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The first time I was introduced to ceviche was almost eight years ago in a restaurant in Playa del Coco, Costa Rica.
“Gord, you can’t eat that! It’s raw fish. You’re going to get sick.”
I was so wrong!
This hugely popular Central American dish is made from fresh raw fish marinated in lime juice, and spiced with chili peppers. Additional seasonings, such as chopped onions and salt are also added.
Is ceviche cooked?
A dish in which raw fish is marinated in citrus juice, isn’t cooked. But it’s not exactly raw, either. Both heat and citric acid are agents of a chemical process called denaturation. In this process, the heat or citric acid changes the proteins in the fish, unraveling the molecules and altering their chemical and physical properties. When fish is bathed in citrus juices, this process of denaturation turns the flesh firm and opaque, as if it had been cooked with heat.
Ceviche spooned onto crackers with a dash of chile now happens to be one of my favorite appetizers. It’s a nice light tasty snack that is great for sharing.
If you enjoy fish (cooked or raw) and have yet to sample ceviche I high recommend you give it a try. I don’t think you’ll be disappointed!
Author’s Note: The dish shown in the photo is a shrimp ceviche that I enjoyed poolside at Rocamar restaurant in San Juan del Sur. Cost was C$110 ($4.40 USD).
Select calala that feels heavy for its size. If the skin on the fruit appears glossy yellow or green it is not ready to be eaten. Wait until the skin gets blotchy and starts to shrivel and wrinkle, like an old man’s skin. Even then the inside of the calala may still be yellow and quite sour. When calala looks almost spoiled on the outside the fruit on the inside will be vibrant orange in color and little bit sweet.
Flavor: The juice and pulp of calala is slightly sweet and very tart with a unique burst of citrus flavor. The seeds are surrounded by the pulp of the fruit and are meant to be eaten. They add a nice crunch and provide an incredible amount of fibre.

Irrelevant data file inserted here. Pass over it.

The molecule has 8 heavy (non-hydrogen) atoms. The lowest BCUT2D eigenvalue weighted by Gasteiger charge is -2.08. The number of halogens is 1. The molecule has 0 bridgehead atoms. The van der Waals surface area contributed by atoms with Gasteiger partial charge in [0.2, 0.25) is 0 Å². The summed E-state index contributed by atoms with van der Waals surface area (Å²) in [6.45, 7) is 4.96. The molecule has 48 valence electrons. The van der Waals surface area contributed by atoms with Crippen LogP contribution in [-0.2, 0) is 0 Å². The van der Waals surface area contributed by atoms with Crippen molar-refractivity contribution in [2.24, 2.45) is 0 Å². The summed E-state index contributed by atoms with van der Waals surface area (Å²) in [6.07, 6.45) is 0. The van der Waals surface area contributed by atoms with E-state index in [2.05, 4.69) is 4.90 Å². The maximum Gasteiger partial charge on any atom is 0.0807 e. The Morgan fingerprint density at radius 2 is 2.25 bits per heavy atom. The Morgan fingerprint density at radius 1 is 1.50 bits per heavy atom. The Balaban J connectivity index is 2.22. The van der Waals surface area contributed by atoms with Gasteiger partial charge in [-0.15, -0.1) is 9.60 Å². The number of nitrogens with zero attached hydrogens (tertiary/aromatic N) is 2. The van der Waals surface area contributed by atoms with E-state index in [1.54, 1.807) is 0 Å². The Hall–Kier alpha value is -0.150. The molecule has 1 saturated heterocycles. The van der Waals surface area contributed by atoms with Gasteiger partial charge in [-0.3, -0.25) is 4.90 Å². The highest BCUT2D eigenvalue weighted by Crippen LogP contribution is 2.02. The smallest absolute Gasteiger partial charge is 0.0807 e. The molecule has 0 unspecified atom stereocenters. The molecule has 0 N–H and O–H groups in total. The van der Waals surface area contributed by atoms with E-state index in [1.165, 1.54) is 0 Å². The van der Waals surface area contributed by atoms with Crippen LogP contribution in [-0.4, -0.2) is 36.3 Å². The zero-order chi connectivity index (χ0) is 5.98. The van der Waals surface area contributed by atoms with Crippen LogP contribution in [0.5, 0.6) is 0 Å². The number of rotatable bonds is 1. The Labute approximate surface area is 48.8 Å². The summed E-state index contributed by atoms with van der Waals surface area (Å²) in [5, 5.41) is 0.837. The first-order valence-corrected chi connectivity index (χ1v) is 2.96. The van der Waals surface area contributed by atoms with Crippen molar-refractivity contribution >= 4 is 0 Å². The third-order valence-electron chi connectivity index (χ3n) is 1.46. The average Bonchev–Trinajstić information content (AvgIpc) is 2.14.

How to Eat It:
Calala is the one fruit where you eat the seeds and discard the skin. It is often used in juices and smoothies. When added to something very sweet like a banana and pineapple smoothie the calala’s acidity cuts through the sweetness an adds an incredible punch of citrus flavor. My personal favorite way to eat calala is to scoop the seeds and pulp into a bowl, add some natural yogurt, a banana and a handful of roasted cacao beans. The creamy, sweet, sour, bitter, crunchy combination of flavors and texture is amazing.
Passion fruit can be found year round, but high season for this fruit is October through February.
Like many fruits calala is high in Vitamin A, C and antioxidants. It is also incredibly high in fibre. Passion fruit offers a good dose of B vitamins, potassium and loads of minerals like iron, copper, magnesium and phosphorus.
The ugly appearance of the skin combined with the weird seedy goopy interior makes the calala one of the ugliest – but most delicious fruits – I eat. Having a calala is part of my daily ritual.
It’s Wednesday. Hump Day. For me, here in Nicaragua – it’s beach day.
With a cold Tona in hand I make my way across the hard packed sand towards the ocean. The sky is brilliant blue in color and scattered with a few big white fluffy clouds. On the horizon I can see the Costa Rican coast line.
My husband, Gordon and our Miniature Schnauzer Maggie are already engaged in a game of fetch. Maggie jumps over the crashing waves in search of her bright orange ball.
To my right four local guys are enjoying a game of their version of Nicaraguan street baseball. Back in the palapa our friend Paul watches over our stuff while waxing his surf board.
I wade into the warm Pacific waters that are just barely cool enough to be refreshing. I inhale the clean salt air. The heat of the afternoon sun on my skin feels good.
“Ahhh, it’s been too long since we’ve been to the beach, ” I say to Gordon. “And way too long since we’ve been to Playa Hermosa.”
After a quick rinse in the fresh water shower I make my way to a lounger to get comfortable with my book and work on my tan. Our friend Clint’s timing couldn’t have been better as he makes his way back from the beach bar with a round of cold refreshing Tonas.
As the sun starts to go down in a blazing orange ball we decide it’s time to pack up and take our short ride home. A shower, a change of clothes and dinner on San Juan bay seemed like a great way to end an already perfect day.
This Wednesday couldn’t have been more different than a Wednesday in my former life in Canada. Gone are the days of sitting at a desk in front of a computer for eight hours. Flips flops instead of heels? Much better!
As we finished our pasta dinners at an authentic Italian restaurant on the beach I felt a sense of calm. I was relaxed and satisfied. Tired, but not stressed.
I didn’t have to rush home to iron clothes for work the next day. I didn’t have to think about not wanting to wake up to the alarm clock in the morning.
I get to spend the next day and the next day and the next day…doing whatever I want to do…and for that…I’m grateful.